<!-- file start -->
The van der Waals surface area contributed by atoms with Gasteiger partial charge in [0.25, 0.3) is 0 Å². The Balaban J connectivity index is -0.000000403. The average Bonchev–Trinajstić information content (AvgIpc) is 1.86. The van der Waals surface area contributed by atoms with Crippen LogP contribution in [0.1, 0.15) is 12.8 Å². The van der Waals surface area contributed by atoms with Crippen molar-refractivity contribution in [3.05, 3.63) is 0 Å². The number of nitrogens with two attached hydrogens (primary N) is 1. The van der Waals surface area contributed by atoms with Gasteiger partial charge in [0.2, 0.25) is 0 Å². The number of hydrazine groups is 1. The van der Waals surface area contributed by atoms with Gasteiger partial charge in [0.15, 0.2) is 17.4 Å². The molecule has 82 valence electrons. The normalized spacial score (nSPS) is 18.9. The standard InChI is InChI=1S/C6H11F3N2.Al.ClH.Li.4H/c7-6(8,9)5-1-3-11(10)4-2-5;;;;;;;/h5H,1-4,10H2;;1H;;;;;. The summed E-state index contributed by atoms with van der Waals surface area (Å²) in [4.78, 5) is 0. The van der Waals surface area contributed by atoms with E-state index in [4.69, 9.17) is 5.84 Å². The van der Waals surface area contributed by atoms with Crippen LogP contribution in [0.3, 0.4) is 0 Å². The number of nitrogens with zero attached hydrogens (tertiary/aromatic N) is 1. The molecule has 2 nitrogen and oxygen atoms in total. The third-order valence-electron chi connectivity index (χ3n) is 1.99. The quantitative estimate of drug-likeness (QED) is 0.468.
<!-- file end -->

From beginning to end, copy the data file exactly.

The van der Waals surface area contributed by atoms with Gasteiger partial charge in [0.25, 0.3) is 0 Å². The Balaban J connectivity index is -0.000000403. The average Bonchev–Trinajstić information content (AvgIpc) is 1.86. The van der Waals surface area contributed by atoms with Crippen LogP contribution in [0.1, 0.15) is 12.8 Å². The van der Waals surface area contributed by atoms with Crippen molar-refractivity contribution in [3.05, 3.63) is 0 Å². The number of nitrogens with two attached hydrogens (primary N) is 1. The van der Waals surface area contributed by atoms with Gasteiger partial charge in [0.2, 0.25) is 0 Å². The number of hydrazine groups is 1. The van der Waals surface area contributed by atoms with Gasteiger partial charge in [0.15, 0.2) is 17.4 Å². The molecule has 82 valence electrons. The normalized spacial score (nSPS) is 18.9. The standard InChI is InChI=1S/C6H11F3N2.Al.ClH.Li.4H/c7-6(8,9)5-1-3-11(10)4-2-5;;;;;;;/h5H,1-4,10H2;;1H;;;;;. The summed E-state index contributed by atoms with van der Waals surface area (Å²) in [4.78, 5) is 0. The van der Waals surface area contributed by atoms with E-state index in [4.69, 9.17) is 5.84 Å². The van der Waals surface area contributed by atoms with Crippen LogP contribution in [0.3, 0.4) is 0 Å². The number of nitrogens with zero attached hydrogens (tertiary/aromatic N) is 1. The molecule has 2 nitrogen and oxygen atoms in total. The third-order valence-electron chi connectivity index (χ3n) is 1.99. The quantitative estimate of drug-likeness (QED) is 0.468.